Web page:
MMIR is a comprehensive database representing the most up-to-date maintenance information.
The MMIR data format has created a standard for reporting service difficulties and warranty
claims. The MMIR program is based on the full page, four copy, and self-carbonizing MMIR
form introduced in the 1980s. By utilizing MMIR, maintenance departments have permanent
records in a database that can be manipulated to provide specific cost and reliability information.
MMIR makes use of default data fields, extensive pull-down menus, and automatic data filing
via the Internet. The data is collected at HAI and analysis reports are available for MMIR users.
How the Information is Used / Intent of Program
The MMIR program is today's solution to the time consuming process of hand writing numerous
FAA and warranty claim forms. MMIR fulfills FAA Service Difficulty Reporting (SDR)
requirements and creates manufacturer warranty claim forms. Users of the program will
recognize a savings in time, costs, and a vast reduction in paperwork.

37

GAIN Guide to Automated Airline Safety Information Sharing Systems

Maintenance Malfunction Information Report (MMIR) System


(continued)

Security Features
The MMIR program and database are maintained on separate servers. Records are secure, and
the user designates whether the reports are for internal use or sent to the FAA and/or the
manufacturer. Only users that participate in the exchange of MMIR data with HAI will be
allowed to access the database.
De-identification Process/Approach
There are three levels of user access to MMIR, each with different levels of authorization: Full,
Read-only, and Manufacturer. All three levels are allowed to read summary reports; these are
comprehensive (from the entire MMIR database) reports where all identification of the submitter
and aircraft registration has been deleted. This is also the sole level of authorization for Readonly subscribers. Full access subscribers can also submit reports, which are then stored on the
database server. The Full access subscriber can always review their reports in their entirety, but
only theirs. Manufacturer access is used to designate an electronic destination point for MMIRs
submitted as warranty claims. The complete report is automatically sent to the Manufacturer if
so designated by the Full access submitter.
Sharing System Technology Used
Using the COTS (commercial off-the-shelf) database development program FoxPro, HAI
developed a software version of the MMIR form during the mid-1990s. MMIR transitioned to a
Web-based system in 1999. HAI continues to support the software version of MMIR, but is
concentrating its efforts almost exclusively on Internet MMIR.
Operational Approach
MMIR is a Web-based application accessible from the MMIR website login page. MMIR users
can query the service to see if problems of a similar nature have been reported by other
operators, and the corrective actions taken. The MMIR service will not supply warranty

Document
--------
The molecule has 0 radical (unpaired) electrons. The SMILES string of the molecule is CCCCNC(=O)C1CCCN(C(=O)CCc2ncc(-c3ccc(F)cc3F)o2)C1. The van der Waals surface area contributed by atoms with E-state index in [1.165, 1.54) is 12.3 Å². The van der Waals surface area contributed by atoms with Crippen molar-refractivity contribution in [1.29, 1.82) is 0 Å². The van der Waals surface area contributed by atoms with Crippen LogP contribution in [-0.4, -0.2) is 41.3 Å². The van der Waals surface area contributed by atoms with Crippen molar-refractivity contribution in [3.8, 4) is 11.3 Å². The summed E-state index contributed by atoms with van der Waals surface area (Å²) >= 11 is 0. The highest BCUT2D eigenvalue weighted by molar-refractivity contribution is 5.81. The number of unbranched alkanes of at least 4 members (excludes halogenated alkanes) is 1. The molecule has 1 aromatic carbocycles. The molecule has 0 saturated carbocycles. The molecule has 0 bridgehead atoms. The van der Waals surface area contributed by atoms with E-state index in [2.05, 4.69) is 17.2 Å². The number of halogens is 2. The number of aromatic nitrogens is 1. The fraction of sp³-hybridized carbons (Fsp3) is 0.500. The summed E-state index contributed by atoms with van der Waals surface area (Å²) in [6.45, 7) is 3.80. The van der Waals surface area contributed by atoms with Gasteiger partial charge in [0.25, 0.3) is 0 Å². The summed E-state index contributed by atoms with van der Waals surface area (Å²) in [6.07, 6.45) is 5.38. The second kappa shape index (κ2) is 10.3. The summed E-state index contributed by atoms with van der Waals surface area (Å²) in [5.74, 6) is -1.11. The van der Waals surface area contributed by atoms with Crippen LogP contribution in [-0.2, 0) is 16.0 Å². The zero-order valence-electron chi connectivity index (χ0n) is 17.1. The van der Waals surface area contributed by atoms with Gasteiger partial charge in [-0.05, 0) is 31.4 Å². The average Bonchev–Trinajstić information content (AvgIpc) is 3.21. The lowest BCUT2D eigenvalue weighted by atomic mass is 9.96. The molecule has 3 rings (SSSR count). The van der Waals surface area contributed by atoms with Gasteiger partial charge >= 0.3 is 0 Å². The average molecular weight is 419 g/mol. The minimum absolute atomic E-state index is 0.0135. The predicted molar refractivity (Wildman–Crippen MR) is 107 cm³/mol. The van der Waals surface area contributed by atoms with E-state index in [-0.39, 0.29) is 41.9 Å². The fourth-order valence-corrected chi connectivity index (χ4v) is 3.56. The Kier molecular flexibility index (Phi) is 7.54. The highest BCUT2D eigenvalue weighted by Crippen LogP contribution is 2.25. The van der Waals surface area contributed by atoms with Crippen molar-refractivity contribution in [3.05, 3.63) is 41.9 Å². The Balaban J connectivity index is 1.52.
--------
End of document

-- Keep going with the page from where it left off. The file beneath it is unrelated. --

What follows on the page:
information unless members have stated, in writing, that they have no objections to the release of
this information.
Standardization / Consistency of Data
MMIR is a standard format accepted by most Original Equipment Manufacturers (OEMs) and
their warranty service systems. For SDRs and MISs, MMIR transfers the data seamlessly to the
FAAs respective databases.

38

GAIN Guide to Automated Airline Safety Information Sharing Systems

Maintenance Malfunction Information Report (MMIR) System


(continued)

Level of maturity /Status/Version


MMIR began as a 4-copy carbon paper form to file warranty claims and U.S. Service Difficulty
Reporting System (SDRS) in 1984. During the mid-1990s, a software version of MMIR was
created using commercial off-the-shelf software. In 1999, MMIR transitioned to a Web-based
program. Only a computer with an Internet connection is needed to use MMIR; no special
software is required.
Future plans for program
MMIR is constantly evolving. HAI currently is working on a major facelift of Internet MMIR
that will also expand search capabilities. A private company, AlgoPlus, is developing a valueadded service to provide advanced statistical analysis of MMIR data for Full access subscribers.
Point of Contact
Ed Dicampli
Lee Powell
mmir@mmir.com
www.mmir.com

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GAIN Guide to Automated Airline Safety Information Sharing Systems

THIS PAGE LEFT BLANK

40

Appendix A
Guide Feedback Form
GAIN Working Group C encourages the submittal of any comments and/or suggestions
that will improve the content of future issues of this guide. Please submit this form to:

GAIN Working Group C


c/o Abacus Technology Corporation
5454 Wisconsin Ave. NW, Suite 1100
Chevy Chase, MD 20815; USA
Fax: +1 (301) 907-0036
Name: ____________________________________________________________________
Title/Position: ______________________________________________________________
Company: _________________________________________________________________
Mailing Address: ____________________________________________________________